Soluble sugars consisted of the RFO (i.e., raffinose and stachyose), and of sucrose that were separated and quantified by high performance liquid chromatography (HPLC; Dhont et al., 2002). Starch was quantified spectrophotometrically with the method of Blakeney and Mutton (1980) with the nonsoluble residues left after soluble sugar and amino acid extractions. Nineteen amino acids (aspartatic acid, glutamic acid, asparagine, serine, glutamine, histidine, glycine, threonine, arginine, alanine, tyrosine, [gamma]-amino butyric acid, [alpha]-amino butyric acid, methionine, valine, phenylalanine, leucine, isoleucine, and lysine) were separated and quantified by HPLC, while proline was analyzed by spectrophotometry (Dhont et al., 2003). Total amino acids consisted of the sum of the 20 individual amino acids.

Soluble Protein Determinations

At each sampling date, 20 g FW of root tissue was used for each cultivar x harvest treatment combination, by pooling 5-g FW subsamples from each replicate. A subsample of [approximately equal to] 2-g FW of pooled root tissue were used for soluble protein extraction and analysis as described in Dhont et al. (2003). Total soluble proteins were determined according to the method of Lowry et al. (1951).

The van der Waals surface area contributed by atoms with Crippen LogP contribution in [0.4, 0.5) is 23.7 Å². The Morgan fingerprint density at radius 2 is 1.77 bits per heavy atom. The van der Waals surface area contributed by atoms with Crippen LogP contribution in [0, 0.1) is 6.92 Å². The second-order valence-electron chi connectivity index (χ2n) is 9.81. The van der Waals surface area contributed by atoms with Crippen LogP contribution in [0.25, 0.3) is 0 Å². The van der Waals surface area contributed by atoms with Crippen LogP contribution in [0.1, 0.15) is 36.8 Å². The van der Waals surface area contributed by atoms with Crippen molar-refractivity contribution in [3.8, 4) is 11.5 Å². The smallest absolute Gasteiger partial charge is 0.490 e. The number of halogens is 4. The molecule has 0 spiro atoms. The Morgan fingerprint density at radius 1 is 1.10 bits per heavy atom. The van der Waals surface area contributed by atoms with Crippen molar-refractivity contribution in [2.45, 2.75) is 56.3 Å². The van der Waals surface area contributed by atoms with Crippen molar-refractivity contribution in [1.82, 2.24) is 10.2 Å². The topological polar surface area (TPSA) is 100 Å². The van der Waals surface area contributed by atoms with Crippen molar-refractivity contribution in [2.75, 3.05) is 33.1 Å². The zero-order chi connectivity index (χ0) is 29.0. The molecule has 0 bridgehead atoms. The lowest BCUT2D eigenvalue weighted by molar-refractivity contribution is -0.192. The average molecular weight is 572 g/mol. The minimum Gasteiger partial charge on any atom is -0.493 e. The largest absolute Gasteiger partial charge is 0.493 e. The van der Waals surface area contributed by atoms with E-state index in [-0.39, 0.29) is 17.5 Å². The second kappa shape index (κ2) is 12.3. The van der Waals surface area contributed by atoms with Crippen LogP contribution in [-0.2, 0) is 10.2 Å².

Data Analysis

Results from carbohydrate and N reserves were initially calculated on a concentration basis. These values were subsequently expressed on a pool (i.e., amount) basis by multiplying the concentration values by the root DW per plant. Since soluble protein determination was performed on pooled samples, no replicate was available to perform an analysis of variance. In spring 1999, at Normandin, no measurements of DMY nor biochemical determinations were made in plots harvested three times due to high mortality in these plots.